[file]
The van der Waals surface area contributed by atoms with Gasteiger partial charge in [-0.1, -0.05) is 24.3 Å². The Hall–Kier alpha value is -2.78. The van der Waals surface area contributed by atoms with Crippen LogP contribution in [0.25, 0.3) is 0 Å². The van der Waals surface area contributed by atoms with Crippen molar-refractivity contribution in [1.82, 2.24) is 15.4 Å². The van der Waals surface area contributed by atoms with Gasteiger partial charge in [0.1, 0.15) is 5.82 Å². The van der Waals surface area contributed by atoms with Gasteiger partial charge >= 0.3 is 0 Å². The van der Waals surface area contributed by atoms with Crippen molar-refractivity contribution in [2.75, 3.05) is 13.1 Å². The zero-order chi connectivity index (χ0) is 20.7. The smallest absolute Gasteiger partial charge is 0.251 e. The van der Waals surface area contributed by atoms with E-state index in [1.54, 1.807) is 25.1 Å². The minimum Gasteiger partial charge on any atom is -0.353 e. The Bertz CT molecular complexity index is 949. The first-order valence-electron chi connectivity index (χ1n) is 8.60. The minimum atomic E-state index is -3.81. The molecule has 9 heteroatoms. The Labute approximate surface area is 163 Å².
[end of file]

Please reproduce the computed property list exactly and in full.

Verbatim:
The van der Waals surface area contributed by atoms with Gasteiger partial charge in [-0.1, -0.05) is 24.3 Å². The Hall–Kier alpha value is -2.78. The van der Waals surface area contributed by atoms with Crippen LogP contribution in [0.25, 0.3) is 0 Å². The van der Waals surface area contributed by atoms with Crippen molar-refractivity contribution in [1.82, 2.24) is 15.4 Å². The van der Waals surface area contributed by atoms with Gasteiger partial charge in [0.1, 0.15) is 5.82 Å². The van der Waals surface area contributed by atoms with Gasteiger partial charge >= 0.3 is 0 Å². The van der Waals surface area contributed by atoms with Crippen molar-refractivity contribution in [2.75, 3.05) is 13.1 Å². The zero-order chi connectivity index (χ0) is 20.7. The smallest absolute Gasteiger partial charge is 0.251 e. The van der Waals surface area contributed by atoms with E-state index in [1.54, 1.807) is 25.1 Å². The minimum Gasteiger partial charge on any atom is -0.353 e. The Bertz CT molecular complexity index is 949. The first-order valence-electron chi connectivity index (χ1n) is 8.60. The minimum atomic E-state index is -3.81. The molecule has 9 heteroatoms. The Labute approximate surface area is 163 Å².